"Pull Shapes," for instance, extols the virtue of dancing. "Dance with me and we'll be alright," Gwenno sings, with Rosay and RiotBecki providing harmonies. Their enthusiastic delivery, combined with the steady arm of the Cassette, builds up a feeling of euphoria until it sounds like the string section is doing pirouettes.
"Pull Shapes," in essence, is the mission statement of We Are the Pipettes, an album filled with references to dancing. And the music is designed to get you moving. Out of 16 tracks, 13 are uptempo; three are midtempo. All are catchy and hook-laden, beaming the kind of joy that only love could touch.
Love, naturally, is the album's other major theme. Whether it's two wallflowers finding each other ("A Winter's Sky") or getting fed up enough to cut a guy loose ("Your Kisses Are Wasted on Me"), the emotion shows many of its expressions. In "Tell Me What You Want," RiotBecki scolds a boy for making eyes at her, but only because she prefers people to be upfront rather than mysterious. Her take: If you're going to stare, at least come talk to me. "You could be mine," she teases.
Oh yes, they can and do flirt. It's one of many talents in the Pipettes' arsenal. Gwenno, RiotBecki and Rosay have a chemistry that belies their short time together. The skill and ease of their vocal interplay adds sparkle to every song on We Are the Pipettes.
Strangely, the album underwent a remixing job and repackaging before being distributed internationally in 2007. Greg Wells, who specializes in slick, processed pop, did the mixing job and produced two bonus tracks for the release.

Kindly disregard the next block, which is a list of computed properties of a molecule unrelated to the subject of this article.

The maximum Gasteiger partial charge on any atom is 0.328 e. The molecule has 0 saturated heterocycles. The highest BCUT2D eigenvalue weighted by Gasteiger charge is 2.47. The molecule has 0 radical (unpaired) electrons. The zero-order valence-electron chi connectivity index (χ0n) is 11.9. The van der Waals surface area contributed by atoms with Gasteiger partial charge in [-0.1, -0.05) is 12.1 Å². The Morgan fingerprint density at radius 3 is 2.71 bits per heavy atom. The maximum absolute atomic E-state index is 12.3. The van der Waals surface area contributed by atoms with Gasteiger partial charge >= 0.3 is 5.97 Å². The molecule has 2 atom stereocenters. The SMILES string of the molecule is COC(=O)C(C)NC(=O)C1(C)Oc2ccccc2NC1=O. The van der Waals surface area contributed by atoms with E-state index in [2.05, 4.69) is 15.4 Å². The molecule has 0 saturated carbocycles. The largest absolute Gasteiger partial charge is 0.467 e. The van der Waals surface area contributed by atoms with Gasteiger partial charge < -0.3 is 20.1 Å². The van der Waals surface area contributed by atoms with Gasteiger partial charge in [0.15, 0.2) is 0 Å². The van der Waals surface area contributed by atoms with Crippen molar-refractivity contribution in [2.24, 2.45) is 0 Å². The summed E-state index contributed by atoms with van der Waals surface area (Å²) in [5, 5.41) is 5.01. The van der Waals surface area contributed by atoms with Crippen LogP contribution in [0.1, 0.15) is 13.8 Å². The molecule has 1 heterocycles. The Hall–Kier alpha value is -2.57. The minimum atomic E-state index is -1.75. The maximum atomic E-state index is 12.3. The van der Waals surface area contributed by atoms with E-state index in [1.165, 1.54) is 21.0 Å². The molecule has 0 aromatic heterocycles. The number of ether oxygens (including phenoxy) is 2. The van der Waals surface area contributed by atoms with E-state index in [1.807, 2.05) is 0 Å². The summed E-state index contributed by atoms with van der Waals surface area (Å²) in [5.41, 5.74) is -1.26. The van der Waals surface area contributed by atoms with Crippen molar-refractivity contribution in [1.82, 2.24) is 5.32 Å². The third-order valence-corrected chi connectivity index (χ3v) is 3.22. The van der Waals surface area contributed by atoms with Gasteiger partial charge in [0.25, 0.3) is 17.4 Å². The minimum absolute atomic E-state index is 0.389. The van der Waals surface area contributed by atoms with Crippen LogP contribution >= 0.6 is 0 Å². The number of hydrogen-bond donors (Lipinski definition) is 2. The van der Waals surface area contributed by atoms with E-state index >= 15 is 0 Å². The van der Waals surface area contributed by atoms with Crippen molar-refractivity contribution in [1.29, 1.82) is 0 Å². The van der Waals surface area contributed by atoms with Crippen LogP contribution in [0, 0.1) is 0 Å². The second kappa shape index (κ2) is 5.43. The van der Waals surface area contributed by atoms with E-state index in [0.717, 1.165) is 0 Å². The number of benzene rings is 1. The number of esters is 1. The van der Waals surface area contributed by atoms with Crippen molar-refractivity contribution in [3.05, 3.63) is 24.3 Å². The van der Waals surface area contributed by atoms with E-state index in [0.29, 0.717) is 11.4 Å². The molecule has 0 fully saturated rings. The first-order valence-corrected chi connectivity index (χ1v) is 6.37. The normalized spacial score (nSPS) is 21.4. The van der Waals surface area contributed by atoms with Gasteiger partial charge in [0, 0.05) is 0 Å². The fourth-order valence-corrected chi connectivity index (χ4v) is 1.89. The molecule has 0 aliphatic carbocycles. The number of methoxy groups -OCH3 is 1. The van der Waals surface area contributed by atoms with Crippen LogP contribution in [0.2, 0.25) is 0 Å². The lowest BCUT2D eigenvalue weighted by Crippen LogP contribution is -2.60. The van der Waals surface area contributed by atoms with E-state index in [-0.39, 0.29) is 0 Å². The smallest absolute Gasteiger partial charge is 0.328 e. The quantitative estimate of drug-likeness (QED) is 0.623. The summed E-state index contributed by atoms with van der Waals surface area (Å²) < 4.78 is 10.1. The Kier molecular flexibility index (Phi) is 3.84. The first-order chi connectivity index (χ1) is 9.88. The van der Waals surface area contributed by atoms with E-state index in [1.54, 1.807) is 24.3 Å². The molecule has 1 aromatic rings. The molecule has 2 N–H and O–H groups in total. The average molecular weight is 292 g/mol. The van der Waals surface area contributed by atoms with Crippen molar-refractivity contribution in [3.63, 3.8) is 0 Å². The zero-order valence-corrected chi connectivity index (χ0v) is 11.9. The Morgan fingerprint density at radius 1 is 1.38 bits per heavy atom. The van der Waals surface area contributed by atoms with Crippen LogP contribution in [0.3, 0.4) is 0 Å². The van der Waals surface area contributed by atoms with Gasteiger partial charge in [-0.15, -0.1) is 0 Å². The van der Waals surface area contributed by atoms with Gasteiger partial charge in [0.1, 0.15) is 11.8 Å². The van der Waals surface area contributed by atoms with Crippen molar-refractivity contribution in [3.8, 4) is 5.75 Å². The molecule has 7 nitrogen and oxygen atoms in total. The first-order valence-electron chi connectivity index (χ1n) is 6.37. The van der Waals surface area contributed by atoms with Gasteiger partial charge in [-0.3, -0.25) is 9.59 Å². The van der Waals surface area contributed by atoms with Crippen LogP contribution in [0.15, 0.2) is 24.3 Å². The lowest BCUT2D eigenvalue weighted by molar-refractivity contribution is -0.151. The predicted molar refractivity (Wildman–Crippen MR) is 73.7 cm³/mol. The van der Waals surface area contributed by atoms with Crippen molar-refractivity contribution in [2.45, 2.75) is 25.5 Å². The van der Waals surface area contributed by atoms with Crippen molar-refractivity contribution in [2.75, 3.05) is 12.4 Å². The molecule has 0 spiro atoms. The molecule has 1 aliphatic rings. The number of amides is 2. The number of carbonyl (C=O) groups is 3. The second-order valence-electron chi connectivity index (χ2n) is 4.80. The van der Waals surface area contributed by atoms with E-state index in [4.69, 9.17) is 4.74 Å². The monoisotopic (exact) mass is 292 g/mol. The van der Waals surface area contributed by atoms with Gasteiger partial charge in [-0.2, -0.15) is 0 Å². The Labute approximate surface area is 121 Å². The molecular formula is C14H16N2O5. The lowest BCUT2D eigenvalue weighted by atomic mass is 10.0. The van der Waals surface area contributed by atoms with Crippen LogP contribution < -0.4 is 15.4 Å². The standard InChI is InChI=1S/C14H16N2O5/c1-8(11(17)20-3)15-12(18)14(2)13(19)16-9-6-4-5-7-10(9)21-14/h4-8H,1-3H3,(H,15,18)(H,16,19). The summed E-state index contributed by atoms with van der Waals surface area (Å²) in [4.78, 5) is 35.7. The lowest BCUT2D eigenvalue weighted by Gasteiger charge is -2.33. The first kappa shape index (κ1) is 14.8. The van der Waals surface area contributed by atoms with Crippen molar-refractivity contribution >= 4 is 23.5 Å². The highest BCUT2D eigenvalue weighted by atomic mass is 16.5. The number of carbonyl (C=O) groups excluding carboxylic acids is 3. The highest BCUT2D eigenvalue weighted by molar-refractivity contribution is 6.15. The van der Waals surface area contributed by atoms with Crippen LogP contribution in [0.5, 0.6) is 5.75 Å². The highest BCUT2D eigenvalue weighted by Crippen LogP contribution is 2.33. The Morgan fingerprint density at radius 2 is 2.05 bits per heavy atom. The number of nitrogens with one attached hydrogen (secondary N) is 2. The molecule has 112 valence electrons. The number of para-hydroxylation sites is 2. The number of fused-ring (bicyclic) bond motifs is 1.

While not on the level of the Beatles' Let It Be and Let It Be ... Naked, the differences in the British version and the international version of We Are the Pipettes are numerous and give each a distinct character. Honestly, the covers tell you a lot about the music inside: The British version is proper and graceful. The international version is bigger and louder.
It's counterintuitive that a band birthed from '60s nostalgia would benefit from a modernistic recording instead of one in the tradition of Phil Spector, which is what the British version follows. Nevertheless, Wells' version has its pleasures. "Judy," a tale about befriending a rebellious girl, benefits from Wells' emphasis on bass and percussion. The horns, too, come across as more robust. "ABC" also gets a shot in the arm from his treatment.
The drawback to Wells' mix job is that Seb's keyboards are significantly muffled and many of the background flourishes are buried. You'll have a harder time hearing the crowd effect on "Pull Shapes" and Gwenno's ba-bop-bop-ba backing vocals in "Dirty Mind," though you can hear both distinctly on the British version. When the Pipettes use a lot of backing vocals in quick succession, the extra compression on the international version smooshes them together. That means if you're listening to "One Night Stand" on the British version, the vocals will have good definition, but if you're listening to the international version, it's tougher to make out the phrases.
Ultimately, however, songcraft and personality are what carry this album. When Rosay sings "I woke up with a smile / Oh, I nearly started screaming / That I love you," the exhilaration is contagious. We Are the Pipettes radiates delight regardless of the version.
Buy them both.
Thursday, February 7, 2008